Today of course our entertainments are diametrically opposite to classical Greek drama. Scriptwriters take it as axiomatic that they are fashioning meaningless distractions for empty-heads who wish merely to gawp as they stuff popcorn into their ever-open mouths. Computer-generated graphics enable astonishing spectacles that have zero intellectual content. Cardboard cut-out characters prance and posture through impossible events, always ready with a fashionable quip as they slaughter dozens (or, better, thousands) of “bad guys” with unerring lethality.

No one today watches an entertainment in order to confront truly difficult issues, nor to wrestle with the many profound problems that lie at the heart of our societies. We want to be distracted. We live in a world of empty clichés and we adore meaningless violence.

Back in 2006 a survey revealed that the typical US child, raised in front of an always-on television screen, witnesses more than 1,000,000 violent events before reaching their fourth birthday. We see so much fantasy violence that we’re seemingly inured to it. From the disgusting pointless slaughter of video games to the repellent fiction of low-IQ entertainments like The Waddling Dead and Pulp Fiction, pretty much everything that is churned out of the Hollywood sausage-factory relies heavily on explicit depictions of violence.

Even supposed comedies produced in the USA frequently feature guns because, hey, what could possibly be more laugh-inducing than deadly weapons and the pervasive threat of mindless slaughter? What better way to prep Little Johnny for all those duck-and-cover drills he’ll do at school, right?

As a result it’s hardly surprising that we’re barely capable of anything resembling coherent thought. Our attention spans are shorter than those of goldfish. We obsessively stroke our smartphones because we’re so addicted to distraction that many people now have serious difficult in abjuring their electronic devices for more than a few minutes at a time.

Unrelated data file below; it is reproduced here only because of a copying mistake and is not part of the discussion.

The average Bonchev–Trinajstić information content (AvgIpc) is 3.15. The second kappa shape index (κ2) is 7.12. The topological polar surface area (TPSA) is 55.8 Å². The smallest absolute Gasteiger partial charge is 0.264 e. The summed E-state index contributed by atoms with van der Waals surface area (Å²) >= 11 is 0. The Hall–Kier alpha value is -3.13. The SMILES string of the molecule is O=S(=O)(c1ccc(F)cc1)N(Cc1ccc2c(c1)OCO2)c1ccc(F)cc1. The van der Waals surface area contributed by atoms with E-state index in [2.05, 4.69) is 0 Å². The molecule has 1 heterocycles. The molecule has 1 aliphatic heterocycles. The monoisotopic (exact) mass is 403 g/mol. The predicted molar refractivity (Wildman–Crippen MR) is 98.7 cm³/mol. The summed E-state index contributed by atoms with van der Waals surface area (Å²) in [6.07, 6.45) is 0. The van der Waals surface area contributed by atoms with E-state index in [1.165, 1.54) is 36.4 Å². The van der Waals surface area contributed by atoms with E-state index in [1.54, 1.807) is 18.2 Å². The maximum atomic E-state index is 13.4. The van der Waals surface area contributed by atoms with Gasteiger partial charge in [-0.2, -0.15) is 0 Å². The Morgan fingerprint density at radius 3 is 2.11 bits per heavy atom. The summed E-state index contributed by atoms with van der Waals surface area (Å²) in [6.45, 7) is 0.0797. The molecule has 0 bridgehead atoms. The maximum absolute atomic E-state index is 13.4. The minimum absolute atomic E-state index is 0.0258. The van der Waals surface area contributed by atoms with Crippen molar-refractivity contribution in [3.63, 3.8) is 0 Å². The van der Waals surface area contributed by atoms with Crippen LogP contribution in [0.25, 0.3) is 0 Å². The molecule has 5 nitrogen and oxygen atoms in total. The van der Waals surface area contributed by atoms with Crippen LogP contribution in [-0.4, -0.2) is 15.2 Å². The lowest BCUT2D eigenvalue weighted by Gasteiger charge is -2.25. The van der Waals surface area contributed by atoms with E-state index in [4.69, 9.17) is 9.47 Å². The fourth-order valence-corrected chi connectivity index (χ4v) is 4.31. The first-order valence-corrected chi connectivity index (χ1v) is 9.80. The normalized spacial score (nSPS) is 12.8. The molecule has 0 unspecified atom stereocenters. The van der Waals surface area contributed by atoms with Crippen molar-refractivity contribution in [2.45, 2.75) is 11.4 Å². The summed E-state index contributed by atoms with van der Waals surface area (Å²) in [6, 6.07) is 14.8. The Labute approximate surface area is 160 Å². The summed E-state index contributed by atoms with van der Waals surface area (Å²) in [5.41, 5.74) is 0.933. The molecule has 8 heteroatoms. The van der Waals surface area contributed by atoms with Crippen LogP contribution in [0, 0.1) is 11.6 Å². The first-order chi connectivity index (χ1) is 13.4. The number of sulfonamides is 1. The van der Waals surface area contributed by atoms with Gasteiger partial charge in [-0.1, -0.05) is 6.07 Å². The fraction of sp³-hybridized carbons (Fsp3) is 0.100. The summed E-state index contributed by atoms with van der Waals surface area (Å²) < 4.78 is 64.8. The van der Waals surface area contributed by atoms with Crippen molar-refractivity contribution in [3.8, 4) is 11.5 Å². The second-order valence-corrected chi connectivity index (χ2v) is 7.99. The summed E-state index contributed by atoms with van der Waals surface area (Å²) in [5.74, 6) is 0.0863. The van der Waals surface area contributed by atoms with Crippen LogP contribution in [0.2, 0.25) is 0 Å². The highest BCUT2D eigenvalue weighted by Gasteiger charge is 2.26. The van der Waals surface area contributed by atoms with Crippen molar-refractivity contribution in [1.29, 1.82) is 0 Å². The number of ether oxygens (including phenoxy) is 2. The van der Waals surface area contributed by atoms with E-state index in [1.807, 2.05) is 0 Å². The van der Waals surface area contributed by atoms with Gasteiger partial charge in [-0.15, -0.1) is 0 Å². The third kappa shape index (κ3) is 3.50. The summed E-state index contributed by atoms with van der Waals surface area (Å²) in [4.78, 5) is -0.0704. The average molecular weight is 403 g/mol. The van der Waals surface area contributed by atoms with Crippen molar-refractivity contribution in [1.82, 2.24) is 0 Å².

And famously, the USA is the only country on Earth that is incapable of grasping the simple fact that lethal weapons are not a “right” to be defended but an absurd and totally unnecessary threat to every citizen. That’s why annual US gun deaths are greater than even in those countries around the world currently gripped by armed conflict. Perhaps if US citizens weren’t raised on endless shoot-outs and their heads filled with one-dimensional characters whose answer to every problem is a hail of gunfire, the USA would be slightly less incapable of resolving this persistent and highly destructive social problem. As it is, every obese inadequate middle-aged male fervently believes he can become Squint Eastward so long as he can squeeze a pudgy finger into the trigger guard of his beloved gun.